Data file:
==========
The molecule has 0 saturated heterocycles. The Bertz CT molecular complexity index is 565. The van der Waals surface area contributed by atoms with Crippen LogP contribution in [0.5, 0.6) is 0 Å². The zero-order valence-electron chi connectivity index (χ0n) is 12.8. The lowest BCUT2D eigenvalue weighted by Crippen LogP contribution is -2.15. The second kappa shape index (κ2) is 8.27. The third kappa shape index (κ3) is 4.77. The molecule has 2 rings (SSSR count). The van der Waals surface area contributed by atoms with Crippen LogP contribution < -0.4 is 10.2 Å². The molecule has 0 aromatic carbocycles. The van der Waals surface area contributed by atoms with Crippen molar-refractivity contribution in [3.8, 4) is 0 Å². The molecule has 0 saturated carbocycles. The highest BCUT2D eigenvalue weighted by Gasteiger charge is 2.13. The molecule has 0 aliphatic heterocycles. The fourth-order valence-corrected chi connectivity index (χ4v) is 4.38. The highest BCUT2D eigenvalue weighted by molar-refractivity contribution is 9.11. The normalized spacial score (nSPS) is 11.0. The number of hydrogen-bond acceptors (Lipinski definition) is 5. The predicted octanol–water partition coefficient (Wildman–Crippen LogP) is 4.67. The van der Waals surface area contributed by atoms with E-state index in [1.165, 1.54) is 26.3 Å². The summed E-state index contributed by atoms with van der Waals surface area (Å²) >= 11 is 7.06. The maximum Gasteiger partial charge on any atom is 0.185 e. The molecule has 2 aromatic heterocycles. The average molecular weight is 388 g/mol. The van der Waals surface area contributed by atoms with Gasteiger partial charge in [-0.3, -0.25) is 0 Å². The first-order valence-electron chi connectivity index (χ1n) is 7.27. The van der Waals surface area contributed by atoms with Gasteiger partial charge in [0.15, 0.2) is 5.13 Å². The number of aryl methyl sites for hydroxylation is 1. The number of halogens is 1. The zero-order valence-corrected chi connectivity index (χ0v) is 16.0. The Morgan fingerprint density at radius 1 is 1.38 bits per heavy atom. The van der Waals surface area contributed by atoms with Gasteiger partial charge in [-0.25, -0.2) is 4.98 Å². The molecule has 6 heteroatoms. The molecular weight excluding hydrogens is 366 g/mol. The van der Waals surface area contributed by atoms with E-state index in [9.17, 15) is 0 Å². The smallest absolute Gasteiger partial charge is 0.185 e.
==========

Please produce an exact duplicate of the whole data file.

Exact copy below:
The molecule has 0 saturated heterocycles. The Bertz CT molecular complexity index is 565. The van der Waals surface area contributed by atoms with Crippen LogP contribution in [0.5, 0.6) is 0 Å². The zero-order valence-electron chi connectivity index (χ0n) is 12.8. The lowest BCUT2D eigenvalue weighted by Crippen LogP contribution is -2.15. The second kappa shape index (κ2) is 8.27. The third kappa shape index (κ3) is 4.77. The molecule has 2 rings (SSSR count). The van der Waals surface area contributed by atoms with Crippen LogP contribution < -0.4 is 10.2 Å². The molecule has 0 aromatic carbocycles. The van der Waals surface area contributed by atoms with Crippen molar-refractivity contribution in [3.8, 4) is 0 Å². The molecule has 0 saturated carbocycles. The highest BCUT2D eigenvalue weighted by Gasteiger charge is 2.13. The molecule has 0 aliphatic heterocycles. The fourth-order valence-corrected chi connectivity index (χ4v) is 4.38. The highest BCUT2D eigenvalue weighted by molar-refractivity contribution is 9.11. The normalized spacial score (nSPS) is 11.0. The number of hydrogen-bond acceptors (Lipinski definition) is 5. The predicted octanol–water partition coefficient (Wildman–Crippen LogP) is 4.67. The van der Waals surface area contributed by atoms with E-state index in [1.165, 1.54) is 26.3 Å². The summed E-state index contributed by atoms with van der Waals surface area (Å²) >= 11 is 7.06. The maximum Gasteiger partial charge on any atom is 0.185 e. The molecule has 2 aromatic heterocycles. The average molecular weight is 388 g/mol. The van der Waals surface area contributed by atoms with Gasteiger partial charge in [-0.3, -0.25) is 0 Å². The first-order valence-electron chi connectivity index (χ1n) is 7.27. The van der Waals surface area contributed by atoms with Gasteiger partial charge in [0.15, 0.2) is 5.13 Å². The number of aryl methyl sites for hydroxylation is 1. The number of halogens is 1. The zero-order valence-corrected chi connectivity index (χ0v) is 16.0. The Morgan fingerprint density at radius 1 is 1.38 bits per heavy atom. The van der Waals surface area contributed by atoms with Gasteiger partial charge in [-0.25, -0.2) is 4.98 Å². The molecule has 6 heteroatoms. The molecular weight excluding hydrogens is 366 g/mol. The van der Waals surface area contributed by atoms with E-state index in [9.17, 15) is 0 Å². The smallest absolute Gasteiger partial charge is 0.185 e.